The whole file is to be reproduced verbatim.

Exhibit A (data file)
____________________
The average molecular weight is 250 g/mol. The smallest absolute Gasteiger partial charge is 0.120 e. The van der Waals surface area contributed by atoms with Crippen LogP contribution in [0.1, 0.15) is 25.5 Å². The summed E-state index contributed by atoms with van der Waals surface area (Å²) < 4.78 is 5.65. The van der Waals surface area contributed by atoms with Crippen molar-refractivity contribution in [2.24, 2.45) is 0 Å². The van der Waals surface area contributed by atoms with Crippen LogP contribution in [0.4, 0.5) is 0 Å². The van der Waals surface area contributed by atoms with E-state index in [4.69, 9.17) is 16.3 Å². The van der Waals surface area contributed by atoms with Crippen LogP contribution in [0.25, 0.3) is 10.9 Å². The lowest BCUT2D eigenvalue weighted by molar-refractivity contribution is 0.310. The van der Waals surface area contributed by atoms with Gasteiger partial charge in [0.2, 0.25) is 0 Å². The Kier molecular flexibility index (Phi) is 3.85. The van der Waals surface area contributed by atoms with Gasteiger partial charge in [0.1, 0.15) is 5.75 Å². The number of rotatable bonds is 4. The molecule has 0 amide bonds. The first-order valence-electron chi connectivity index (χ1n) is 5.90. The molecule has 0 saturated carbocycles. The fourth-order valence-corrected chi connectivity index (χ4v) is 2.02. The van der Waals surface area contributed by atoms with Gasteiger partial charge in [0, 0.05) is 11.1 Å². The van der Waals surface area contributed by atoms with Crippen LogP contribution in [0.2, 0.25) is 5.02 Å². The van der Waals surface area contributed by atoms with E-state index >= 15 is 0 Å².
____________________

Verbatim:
The average molecular weight is 250 g/mol. The smallest absolute Gasteiger partial charge is 0.120 e. The van der Waals surface area contributed by atoms with Crippen LogP contribution in [0.1, 0.15) is 25.5 Å². The summed E-state index contributed by atoms with van der Waals surface area (Å²) < 4.78 is 5.65. The van der Waals surface area contributed by atoms with Crippen molar-refractivity contribution in [2.24, 2.45) is 0 Å². The van der Waals surface area contributed by atoms with Crippen LogP contribution in [0.4, 0.5) is 0 Å². The van der Waals surface area contributed by atoms with E-state index in [4.69, 9.17) is 16.3 Å². The van der Waals surface area contributed by atoms with Crippen LogP contribution in [0.25, 0.3) is 10.9 Å². The lowest BCUT2D eigenvalue weighted by molar-refractivity contribution is 0.310. The van der Waals surface area contributed by atoms with Gasteiger partial charge in [0.2, 0.25) is 0 Å². The Kier molecular flexibility index (Phi) is 3.85. The van der Waals surface area contributed by atoms with Gasteiger partial charge in [0.1, 0.15) is 5.75 Å². The number of rotatable bonds is 4. The molecule has 0 amide bonds. The first-order valence-electron chi connectivity index (χ1n) is 5.90. The molecule has 0 saturated carbocycles. The fourth-order valence-corrected chi connectivity index (χ4v) is 2.02. The van der Waals surface area contributed by atoms with Gasteiger partial charge in [0, 0.05) is 11.1 Å². The van der Waals surface area contributed by atoms with Crippen LogP contribution in [0.2, 0.25) is 5.02 Å². The van der Waals surface area contributed by atoms with E-state index >= 15 is 0 Å².